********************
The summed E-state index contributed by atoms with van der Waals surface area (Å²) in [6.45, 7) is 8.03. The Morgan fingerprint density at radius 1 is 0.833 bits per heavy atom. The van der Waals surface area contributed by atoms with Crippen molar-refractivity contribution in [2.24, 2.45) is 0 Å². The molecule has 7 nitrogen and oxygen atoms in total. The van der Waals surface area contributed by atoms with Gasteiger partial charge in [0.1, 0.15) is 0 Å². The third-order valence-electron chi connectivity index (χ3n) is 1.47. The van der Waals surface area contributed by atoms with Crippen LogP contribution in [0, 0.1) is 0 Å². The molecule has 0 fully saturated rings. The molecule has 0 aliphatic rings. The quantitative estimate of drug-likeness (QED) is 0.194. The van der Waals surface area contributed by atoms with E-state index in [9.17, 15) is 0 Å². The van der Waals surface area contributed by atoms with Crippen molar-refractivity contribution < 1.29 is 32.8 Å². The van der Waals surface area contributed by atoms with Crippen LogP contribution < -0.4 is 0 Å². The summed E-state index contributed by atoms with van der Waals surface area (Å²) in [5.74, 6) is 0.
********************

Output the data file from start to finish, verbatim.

The summed E-state index contributed by atoms with van der Waals surface area (Å²) in [6.45, 7) is 8.03. The Morgan fingerprint density at radius 1 is 0.833 bits per heavy atom. The van der Waals surface area contributed by atoms with Crippen molar-refractivity contribution in [2.24, 2.45) is 0 Å². The molecule has 7 nitrogen and oxygen atoms in total. The van der Waals surface area contributed by atoms with Gasteiger partial charge in [0.1, 0.15) is 0 Å². The third-order valence-electron chi connectivity index (χ3n) is 1.47. The van der Waals surface area contributed by atoms with Crippen LogP contribution in [0, 0.1) is 0 Å². The molecule has 0 fully saturated rings. The molecule has 0 aliphatic rings. The quantitative estimate of drug-likeness (QED) is 0.194. The van der Waals surface area contributed by atoms with E-state index in [9.17, 15) is 0 Å². The van der Waals surface area contributed by atoms with Crippen molar-refractivity contribution < 1.29 is 32.8 Å². The van der Waals surface area contributed by atoms with Crippen LogP contribution < -0.4 is 0 Å². The summed E-state index contributed by atoms with van der Waals surface area (Å²) in [5.74, 6) is 0.